Reaction to Clinton Encryption Proposals
(September 17, 1999) The Clinton administration's encryption policy proposals of September 16 won guarded praise from many encryption rights proponents, including Rep. Bob Goodlatte and Rep. Zoe Lofgren, the sponsor and lead co-sponsor of HR 850, the SAFE Act, and Sen. John McCain and Sen. Conrad Burns, sponsor and cosponsor of the PROTECT Act.
|Related Story: Clinton Administration Talks Encryption, 9/17/99.|
The Clinton administration announced on September 16 a shift in its policy regarding encryption. The proposals, while short on details and still requiring implementation through promulgation of regulations and passage of a bill, would relax encryption export controls and terminate the administration's key escrow proposal.
Members of Congress and representatives of industry applauded the principles set forth in the administration's announcements, but cautioned they wanted to see more details, and implementation. Some questioned whether the administration would actually carry through on its proposals.
Members of Congress
|Rep. Bob Goodlatte.
Rep. Zoe Lofgren.
Rep. Richard Gephardt.
Sen. John McCain.
Sen. Conrad Burns.
Rep. Bob Goodlatte (R-VA), the leading advocate of encryption reform legislation in the House, stated that "Today's announcement from the Administration represents a major shift in U.S. encryption policy -- changes that are long overdue. I am pleased that the Administration has finally listened to Congress, industry and privacy organizations, and the American people in proposing an encryption export policy that will prevent economic crime, promote our national security, and allow U.S. companies to fully compete in the global marketplace."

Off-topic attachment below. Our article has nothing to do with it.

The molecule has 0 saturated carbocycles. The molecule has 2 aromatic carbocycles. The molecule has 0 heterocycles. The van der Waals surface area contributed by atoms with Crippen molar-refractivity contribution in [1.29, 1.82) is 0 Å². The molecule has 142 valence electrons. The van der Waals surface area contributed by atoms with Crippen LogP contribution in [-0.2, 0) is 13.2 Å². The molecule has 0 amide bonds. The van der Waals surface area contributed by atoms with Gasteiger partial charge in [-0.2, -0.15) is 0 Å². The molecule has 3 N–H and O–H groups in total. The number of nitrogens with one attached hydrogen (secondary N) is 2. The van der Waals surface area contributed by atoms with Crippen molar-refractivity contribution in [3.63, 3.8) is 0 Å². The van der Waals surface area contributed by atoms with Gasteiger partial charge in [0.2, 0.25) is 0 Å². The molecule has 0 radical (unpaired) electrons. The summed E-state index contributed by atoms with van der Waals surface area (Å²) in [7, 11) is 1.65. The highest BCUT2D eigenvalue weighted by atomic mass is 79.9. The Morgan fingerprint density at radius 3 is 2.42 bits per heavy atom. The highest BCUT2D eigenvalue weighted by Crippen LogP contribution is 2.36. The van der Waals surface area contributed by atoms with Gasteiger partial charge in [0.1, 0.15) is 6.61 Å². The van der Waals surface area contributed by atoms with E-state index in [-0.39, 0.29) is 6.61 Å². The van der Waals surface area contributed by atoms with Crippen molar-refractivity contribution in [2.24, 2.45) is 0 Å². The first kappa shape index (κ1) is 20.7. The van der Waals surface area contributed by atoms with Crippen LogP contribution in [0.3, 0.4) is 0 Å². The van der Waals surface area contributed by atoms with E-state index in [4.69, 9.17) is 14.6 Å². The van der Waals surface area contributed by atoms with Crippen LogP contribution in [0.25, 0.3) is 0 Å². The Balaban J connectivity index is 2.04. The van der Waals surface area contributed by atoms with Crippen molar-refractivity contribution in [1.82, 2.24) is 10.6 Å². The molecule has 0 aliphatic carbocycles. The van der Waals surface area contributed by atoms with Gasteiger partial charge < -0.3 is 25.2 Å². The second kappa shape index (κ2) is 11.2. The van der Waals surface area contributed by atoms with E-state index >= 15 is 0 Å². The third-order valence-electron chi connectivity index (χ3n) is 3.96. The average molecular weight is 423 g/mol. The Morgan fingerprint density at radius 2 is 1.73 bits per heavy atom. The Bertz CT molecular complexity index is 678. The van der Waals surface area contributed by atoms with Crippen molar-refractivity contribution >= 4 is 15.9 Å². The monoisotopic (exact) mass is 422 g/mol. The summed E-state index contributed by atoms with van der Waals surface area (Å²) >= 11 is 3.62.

"There can be no doubt that today's announcement is a direct result of the 258 bipartisan cosponsors of the Security And Freedom through Encryption (SAFE) Act, and the commitment of the Republican leadership to move this legislation through the House of Representatives."
"Today's encryption export policy announcement includes most of the principles expressed in the SAFE Act, including a one-time technical review of products prior to export, the denial of exports to terrorist nations and military end-users, and most importantly, the ability of U.S. companies to export mass-market encryption products without significant restriction. Additionally, the Administration is no longer proposing to link key escrow or key recovery encryption to export relief, which is expressly prohibited by the SAFE Act."
"Finally, it remains to be seen whether the Administration will follow through on the implementation of today's encryption export policy announcement," said Rep. Goodlatte. "This announcement is long on potential but short on detail, and Congress will be watching carefully to make sure that the regulations issued in December match the policy announced today."